Below: Bloc festival and more cancelled events of 2012

  • Bloc Festival: The international electronic music festival was supposed to take place at the London Pleasure Gardens this year, but ended up being nothing short of a disaster. The site was evacuated in the early hours of Friday morning with no explanation, although a statement later released by the organisers said it was due to "crowd safety concerns" - while a police statement blamed bad weather.

  • Live From Jodrell Bank: Paul Weller''s Live From Jodrell Bank concert was one of the first casualties of the weather this year. Event director Jon Drape said the site was "unfit to accommodate crowds" and that they were "unable to deliver the concert safely." He added that all ticket holders would get a refund.

  • MFEST: With performers ranging from Bob Geldof to Cher Lloyd. Flood warnings meant that the festival just couldn''''t go ahead. MFEST said: "It is with our deepest regret that due to the adverse weather conditions leading up to this event, in conjunction with the extreme weather warning as issued by the Met Office for the weekend, we were left with no other decision than to abandon this weekend''s MFEST."

  • Godiva Festival: Coventry''s annual free event was cancelled after flash floods took place the week before. More than 100,000 people were supposed to arrive for the UK''''s biggest free three day event. Jos Parry from Coventry City Council said the event had been cancelled due to "dangerously boggy" ground and the council would lose £350,000. Echo And The Bunnymen were due to perform.

  • Hit Factory Live: The Stock, Aitken and Waterman gig in Hyde Park this summer was cancelled due to safety concerns at the site after torrential rain wreaked havoc with the park's grounds. The show was meant to include a duet between Jason Donovan and Kylie Minogue as well performances from Steps, Rick Astley, Bananarama, Jason Donovan, Sinitta, Sonia and 2 Unlimited.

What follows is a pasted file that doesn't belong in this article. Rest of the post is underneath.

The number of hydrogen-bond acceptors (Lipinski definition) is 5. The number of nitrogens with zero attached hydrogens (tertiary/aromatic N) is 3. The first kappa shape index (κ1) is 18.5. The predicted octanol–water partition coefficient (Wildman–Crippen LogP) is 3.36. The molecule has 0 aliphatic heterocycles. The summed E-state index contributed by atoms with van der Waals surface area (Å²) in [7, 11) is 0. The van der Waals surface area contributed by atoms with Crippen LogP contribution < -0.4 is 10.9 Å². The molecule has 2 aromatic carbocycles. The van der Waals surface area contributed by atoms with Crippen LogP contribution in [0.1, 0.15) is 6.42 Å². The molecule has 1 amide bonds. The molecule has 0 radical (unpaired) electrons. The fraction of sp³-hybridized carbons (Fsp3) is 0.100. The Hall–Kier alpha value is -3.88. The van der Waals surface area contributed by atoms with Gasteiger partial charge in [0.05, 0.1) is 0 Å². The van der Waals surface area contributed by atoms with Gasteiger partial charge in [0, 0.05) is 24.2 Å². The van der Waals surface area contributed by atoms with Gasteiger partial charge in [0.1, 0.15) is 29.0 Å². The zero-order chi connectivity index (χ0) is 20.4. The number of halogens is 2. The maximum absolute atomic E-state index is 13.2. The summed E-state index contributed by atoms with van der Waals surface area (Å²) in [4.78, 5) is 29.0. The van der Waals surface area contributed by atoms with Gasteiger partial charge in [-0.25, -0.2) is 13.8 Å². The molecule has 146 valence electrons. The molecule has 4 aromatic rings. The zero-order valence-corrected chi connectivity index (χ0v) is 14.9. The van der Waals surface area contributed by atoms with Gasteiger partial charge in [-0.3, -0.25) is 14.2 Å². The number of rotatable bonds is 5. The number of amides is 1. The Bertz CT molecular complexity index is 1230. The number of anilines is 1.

• Creamfields: This years festival was cancelled during the weekend after flooding on site made the event unsafe, and organisers told ticket holders not to turn up for the last day. Heavy rain had turned the event into a mud bath and punters did not get a chance to see Deadmau5 headline.

  • Indiana State Fair 2011: Winds which measured at over 60 miles per hour flattened the stage structure just before the band Sugarland were due to perform at the outdoor event in Indianapolis, USA. Six people lost their lives and many more were injured during this event.

  • Pukkelpop Festival 2011: A sudden storm that swept through a popular open-air music festival in Belgium left five people dead and more than 70 injured after two stages collapsed. The bad weather also toppled trees and brought down giant screens at the venue. Jared Leto, whose band 30 Seconds To Mars were due to headline the main stage tonight, wrote on Twitter before the staged collapsed: "CRAZY STORM AT PUKKELPOP IN BELGIUM – NOT SURE WE WILL BE ABLE TO GO ON STAGE – STAY TUNED. SAFETY FIRST."

  • Fuji Rock Festival 1997 – The inaugural Japanese Festival was struck by a typhoon on the opening day. Amazingly Red Hot Chili Peppers honoured their set and performed through the violent storm - frontman Anthony Keidis had a broken arm too. However, due to being somewhat under-prepared for the disastrous weather, the event was called off before the second day. The festival is now held in Naeba, Niigata Prefecture but has retained the 'Fuji' name.

  • The xx, Grimes and Cat Power are just some of the acts that have been forced to cancel or postpone their scheduled concerts in the US, as the East Coast braces itself for the extreme weather. Hurricane Sandy is set to cause havoc right along the East Coast of America, and according to The New York Times areas from Delaware to Southern New England could be affected.